High Wattage

High Wattage
Sideboard: Milo Baughman, 1960s. Lamp: Angelo Brotto, 1960s. Art: Felix Perdomo.
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Chair: Harry Bertoia,1960s. Carpet: Tretford. Bar cabinet: Paul Evans, 1960s.

For architect Luca Andrisani, there’s an incredible truth in the phrase “be bold or go home.” For him, and the clients lucky enough to live and work in his projects, bold is an inspiring focal point: Bold colors. Bold lines. Bold solutions to everyday design challenges.

His innovative approach, which includes a cohesive blending of space, furniture and function, has garnered him professional accolades, including International Design Award honorable mentions for both commercial and residential projects.

When designing, Andrisani creates spaces. He must first analyze circulation and cabinetry, envision generic furniture concepts, define furniture size and develop a color palette. Only then does he begin to shop for the right pieces.

“We start at the beginning, and we’re all really conscious of the scale and plan,” he says. “A decorator is not so knowledgeable of the space that someone has created before them. Everything is planned very carefully. You just have to feel the space.I don’t like to force a furniture scheme. The scale is what really makes the space.”

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Lamps: Barovier, 1960s. Credenza: Sebastion Lara, 2013. Art above credenza: Agam. Blue art pieces: Bettina Werner. Entry Parchment Bench: Karl Springer 1960s.

Having worked internationally, Andrisani was familiar with metropolitan design demands when he moved to New York a decade ago. However, it was in the Big Apple, where space is always precious, that the architect learned the importance of also designing for specific needs.

“Everything has a place,” he explains. “Architecture is functional, and you experience it every day. You don’t curse it. Even if you don’t have the tendency of being super organized, if you have (designated) space, it helps.”

Design is an integral focus for Andrisani, whom studied architecture and worked in both Switzerland and Rome before moving to New York to work with architect Peter Marino. He established his own firm in 2007.

“I don’t know if New York makes for unique designs, but it is the city of opportunities,” he says. “It’s a stimulating city that gives you the opportunity to do good design, and you have people who can afford good architecture.”

In his residential work, he meets extensively with clients, sometimes even following them through their daily routines. This allows him to create nuanced spaces even for the mundane, such as a runner’s muddy sneakers.

Reducing clutter and streamlining storage often result in an overall streamlined design that complements colorful graphic elements and other art and furniture options.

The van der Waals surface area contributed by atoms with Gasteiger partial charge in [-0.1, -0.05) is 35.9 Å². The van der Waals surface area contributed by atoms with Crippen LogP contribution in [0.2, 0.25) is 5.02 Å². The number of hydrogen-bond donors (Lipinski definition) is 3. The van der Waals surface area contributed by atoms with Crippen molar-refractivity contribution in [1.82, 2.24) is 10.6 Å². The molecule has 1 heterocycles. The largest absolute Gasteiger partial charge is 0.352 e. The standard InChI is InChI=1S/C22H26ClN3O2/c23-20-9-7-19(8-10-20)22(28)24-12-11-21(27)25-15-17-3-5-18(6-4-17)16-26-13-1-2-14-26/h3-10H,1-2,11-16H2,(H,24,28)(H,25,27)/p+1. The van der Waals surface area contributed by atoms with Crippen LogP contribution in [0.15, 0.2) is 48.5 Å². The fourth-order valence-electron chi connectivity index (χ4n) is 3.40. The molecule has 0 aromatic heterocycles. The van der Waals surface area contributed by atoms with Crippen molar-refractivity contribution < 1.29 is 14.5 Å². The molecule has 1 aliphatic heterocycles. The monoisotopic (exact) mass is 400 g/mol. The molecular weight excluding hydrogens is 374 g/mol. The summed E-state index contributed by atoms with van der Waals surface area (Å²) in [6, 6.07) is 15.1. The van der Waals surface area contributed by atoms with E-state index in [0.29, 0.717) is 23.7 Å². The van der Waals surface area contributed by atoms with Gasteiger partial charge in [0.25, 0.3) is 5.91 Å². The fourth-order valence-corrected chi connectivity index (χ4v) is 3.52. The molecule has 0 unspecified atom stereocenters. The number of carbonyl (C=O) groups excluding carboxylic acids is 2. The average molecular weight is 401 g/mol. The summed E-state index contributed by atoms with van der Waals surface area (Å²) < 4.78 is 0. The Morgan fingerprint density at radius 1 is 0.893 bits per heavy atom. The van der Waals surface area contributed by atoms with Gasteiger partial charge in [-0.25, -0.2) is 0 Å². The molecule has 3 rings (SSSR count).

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In his commercial work, Andrisani embraces sleek, functioning designs that, most importantly, meet clients’ needs, and because business needs shift, he’s gained a reputation for creating flexible solutions.
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Table: Fritz Hansen, 2013. Chairs: Milo Baughman, 1960s.

HIGH POINT 33 Caton Windsor Terrace Brooklyn | An eight-story concrete shell of a building sat vacant for eight years in the neighborhood of Windsor Terrace in Brooklyn. After so many years spent as a symbol of the recession, Luca Andrisani Architect was hired to reimagine the façade and interiors of the new 126-rental-unit building. Windsor Terrace is a neighborhood of tree-lined streets with many single family homes alongside massive masonry apartment buildings. It was clear that to respect its neighbors, the redesign would need to dematerialize the massiveness of the building while breaking from the monotony of glassy developments. To achieve this, 33 Caton’s facade is clad in hundreds of earthtoned metal panels of different sizes, shapes and colors that create a visually intricate and complex exterior. Dark iron spot masonry in grays and browns frames metal portions around the top, sides and ground floor of the building. Inside, metal wraps into the lobby vestibule and transitions to a double-height walnut-paneled entry. Glass at the rear lobby wall reveals a courtyard garden. Framing this view are the two sides of the inner lobby clad in gold-toned metal mesh.

Anticipating that the occupants of this building would be searching for the quiet and green serenity of Windsor Terrace, interiors are finished in comfortable, warm materials with modern fixtures and appliances. The apartments are laid out with a range of different floor plans with many windows to maximize the Prospect Park views.

Photography Courtesy of Peter Murdock

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